Twitter can be an amazing, polarising thing. Sometimes it’s filled with drivel but other times it introduces you to the most interesting of things, right around the corner.
Recently as I was trawling through the tweets going out I came across one that was retweeted from one of the people I follow and which originally came from a user called “BBQWhiskyBeer”. Intrigued, I followed them and after doing some research got in touch.
The team behind the account, it turns out, run a rather fabulous pub in Marylebone called The Wargrave Arms that I’d never happened to wander past in my nearly six years in London – it is a rather big city after all. And, the team’s latest initiative is something called “BBQWhiskyBeer” – three things that sit dear to my heart. The project started out as a pop-up at a separate pub that manager Sam ran in Shepherd’s Bush but proved so popular he made it into a permanent installation in this pub.
I met Sam at the ivy-covered pub on a rare sunny spring afternoon of late to discuss the project further with him. Inside, I was immediately awed – row upon row of whisky bottles sit in cases above the bar, while on one long wall, long lists of drams are carefully chalked on a board. A spirit safe from Glenburgie sits in one corner while on weigh scales near the panorama glass frontage are signs advertising whisky flights. With the sun filtering in and flicking off the dark brown wooden accents, it was like a little bit of heaven.
During our chat, Sam told me that his old boss actually grew up at Glenburgie as his father was its master distiller so the pub has a long history of associations with whisky. But, the whisky didn’t get its fair dues.
“The whisky was always here but it never got a work out. Not much had been done about it and it used to be more of an inconvenience because staff had to get up on a ladder to get them,” he explained.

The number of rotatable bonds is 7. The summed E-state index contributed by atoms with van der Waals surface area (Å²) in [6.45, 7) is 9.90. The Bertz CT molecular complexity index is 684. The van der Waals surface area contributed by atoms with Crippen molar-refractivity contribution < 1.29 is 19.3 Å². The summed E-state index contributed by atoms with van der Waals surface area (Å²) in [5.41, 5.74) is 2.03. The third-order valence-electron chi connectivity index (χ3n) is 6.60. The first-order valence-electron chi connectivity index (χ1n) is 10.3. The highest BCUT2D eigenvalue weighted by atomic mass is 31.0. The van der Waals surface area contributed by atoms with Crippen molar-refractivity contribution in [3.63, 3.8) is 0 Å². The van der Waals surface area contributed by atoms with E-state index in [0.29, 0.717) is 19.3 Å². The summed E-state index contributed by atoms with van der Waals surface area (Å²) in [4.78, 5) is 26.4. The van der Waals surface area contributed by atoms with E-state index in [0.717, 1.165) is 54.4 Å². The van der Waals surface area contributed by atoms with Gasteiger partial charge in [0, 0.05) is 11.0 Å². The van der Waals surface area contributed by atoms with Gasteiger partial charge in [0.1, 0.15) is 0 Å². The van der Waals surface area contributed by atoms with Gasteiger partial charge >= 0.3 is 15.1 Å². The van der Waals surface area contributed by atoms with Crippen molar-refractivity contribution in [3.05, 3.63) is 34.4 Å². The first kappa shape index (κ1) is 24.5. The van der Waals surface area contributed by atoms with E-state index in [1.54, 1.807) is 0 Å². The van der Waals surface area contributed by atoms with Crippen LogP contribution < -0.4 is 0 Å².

When Sam took over a year and a half ago, he decided he wanted to change that. Having run pubs and restaurants in London and Bristol, and having whisky pub The Britannia (near London Bridge) as a sister venue, he began planning how to make it work.
“Lee (who runs The Britannia) and I both love whisky. We wanted to make it more accessible and create a place where you could get a good whisky or a bottle of beer and still get change from £10,” he explained.
For those of you living outside of the capital, this probably seems completely doable, but not so in London where sometimes even your standard whisky line-up will cost you near that much for 50ml. And while there are many whiskies that will be above that price on the list (ones from closed distilleries or more limited editions) there are a good number which are in the more reasonable price category.
Although Sam respects great whisky bars like The Albannach or Boisdale at Canary Wharf (he’s known Hannah Lanfear, who runs the latter’s whisky bar, for years) he told me he wanted to open up the whisky category to a wider audience.
“It’s about saying that this is what we do at the bar and saying it’s not a drink for special occasions only,” he explained.
Part of making the whisky more accessible has been about clearly displaying the prices, names and ages.
“There can be a problem with whisky that people are concerned about the price. I wanted to put it out there. I think it’s really pretentious to say to a customer, ‘Oh, there’s no menu needed, I know the prices in my head’,” he said, adding he experienced that at Christmas during a nice dinner in Kensington when he ended up paying £18 for a glass of Auchentoshan Three Wood because the server kept insisting there was no menu.
Having a policy to openly show the prices and to not charge an arm and a leg for drams will be key to changing consumers’ attitudes about whisky being inaccessible.
“If bars and restaurants don’t seem intent on making an 85% profit on each bottle then it would be easier for everyone,” he said.
The pub will now host monthly whisky tastings and run something called the Whisky Flight Club, with bronze, silver and gold tasting flights.
To go along with the whisky it is also, of course, promoting BBQ and beer.
“We’re all hooked on the street food craze. My assistant was from Chicago and we talked about BBQ. I became obsessed with BBQ sauce. And we smoke all our own food. The three things also compliment each other and we wanted it to all tie in together,” he explained.
The day of my visit I tried a sumptuous pulled pork burger filled with layers of gooey, sticky meat and coleslaw that I knew I’d need to come back for again.
In conclusion, Sam said it’s all about creating a good atmosphere for the customer.
“Having a few good drams, a beer and sharing a bowl of babybacks with friends? That to me is about as good of an evening as you’re going to get,” he concluded.
Amen to that, I say. Amen to that.
For more information on BBQWhiskyBeer head to the team’s Facebook page here or visit the pub at 42 Brendon Street, Marylebone, W1H 5HE.